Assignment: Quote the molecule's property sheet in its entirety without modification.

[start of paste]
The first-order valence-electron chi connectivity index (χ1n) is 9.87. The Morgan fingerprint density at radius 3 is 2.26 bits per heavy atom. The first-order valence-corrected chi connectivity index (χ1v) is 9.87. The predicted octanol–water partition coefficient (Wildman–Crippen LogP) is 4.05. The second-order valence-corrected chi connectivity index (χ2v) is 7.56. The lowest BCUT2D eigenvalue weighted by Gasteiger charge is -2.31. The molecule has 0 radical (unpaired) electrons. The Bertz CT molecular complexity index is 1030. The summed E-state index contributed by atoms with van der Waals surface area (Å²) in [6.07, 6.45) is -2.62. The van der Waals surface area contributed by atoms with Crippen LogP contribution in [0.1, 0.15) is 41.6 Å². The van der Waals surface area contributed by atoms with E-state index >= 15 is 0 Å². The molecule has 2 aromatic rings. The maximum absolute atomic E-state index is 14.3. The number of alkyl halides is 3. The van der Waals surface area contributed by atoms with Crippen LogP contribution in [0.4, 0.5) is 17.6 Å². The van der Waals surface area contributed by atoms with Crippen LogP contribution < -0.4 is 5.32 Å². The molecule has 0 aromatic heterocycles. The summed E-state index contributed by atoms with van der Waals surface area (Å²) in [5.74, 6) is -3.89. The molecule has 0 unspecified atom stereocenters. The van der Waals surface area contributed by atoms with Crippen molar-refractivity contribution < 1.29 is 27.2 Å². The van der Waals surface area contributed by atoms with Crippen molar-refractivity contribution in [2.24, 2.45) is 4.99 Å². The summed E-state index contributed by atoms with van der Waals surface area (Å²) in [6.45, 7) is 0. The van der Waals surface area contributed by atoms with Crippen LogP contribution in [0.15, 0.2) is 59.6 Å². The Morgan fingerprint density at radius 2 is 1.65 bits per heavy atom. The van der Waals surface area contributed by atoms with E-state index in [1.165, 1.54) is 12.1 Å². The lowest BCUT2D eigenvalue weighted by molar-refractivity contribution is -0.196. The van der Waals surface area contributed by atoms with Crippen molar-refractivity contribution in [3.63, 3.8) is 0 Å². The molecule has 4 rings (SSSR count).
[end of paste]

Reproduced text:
The first-order valence-electron chi connectivity index (χ1n) is 9.87. The Morgan fingerprint density at radius 3 is 2.26 bits per heavy atom. The first-order valence-corrected chi connectivity index (χ1v) is 9.87. The predicted octanol–water partition coefficient (Wildman–Crippen LogP) is 4.05. The second-order valence-corrected chi connectivity index (χ2v) is 7.56. The lowest BCUT2D eigenvalue weighted by Gasteiger charge is -2.31. The molecule has 0 radical (unpaired) electrons. The Bertz CT molecular complexity index is 1030. The summed E-state index contributed by atoms with van der Waals surface area (Å²) in [6.07, 6.45) is -2.62. The van der Waals surface area contributed by atoms with Crippen LogP contribution in [0.1, 0.15) is 41.6 Å². The van der Waals surface area contributed by atoms with E-state index >= 15 is 0 Å². The molecule has 2 aromatic rings. The maximum absolute atomic E-state index is 14.3. The number of alkyl halides is 3. The van der Waals surface area contributed by atoms with Crippen LogP contribution in [0.4, 0.5) is 17.6 Å². The van der Waals surface area contributed by atoms with Crippen LogP contribution < -0.4 is 5.32 Å². The molecule has 0 aromatic heterocycles. The summed E-state index contributed by atoms with van der Waals surface area (Å²) in [5.74, 6) is -3.89. The molecule has 0 unspecified atom stereocenters. The van der Waals surface area contributed by atoms with Crippen molar-refractivity contribution < 1.29 is 27.2 Å². The van der Waals surface area contributed by atoms with Crippen molar-refractivity contribution in [2.24, 2.45) is 4.99 Å². The summed E-state index contributed by atoms with van der Waals surface area (Å²) in [6.45, 7) is 0. The van der Waals surface area contributed by atoms with Crippen LogP contribution in [0.15, 0.2) is 59.6 Å². The Morgan fingerprint density at radius 2 is 1.65 bits per heavy atom. The van der Waals surface area contributed by atoms with E-state index in [1.165, 1.54) is 12.1 Å². The lowest BCUT2D eigenvalue weighted by molar-refractivity contribution is -0.196. The van der Waals surface area contributed by atoms with Crippen molar-refractivity contribution in [3.63, 3.8) is 0 Å². The molecule has 4 rings (SSSR count).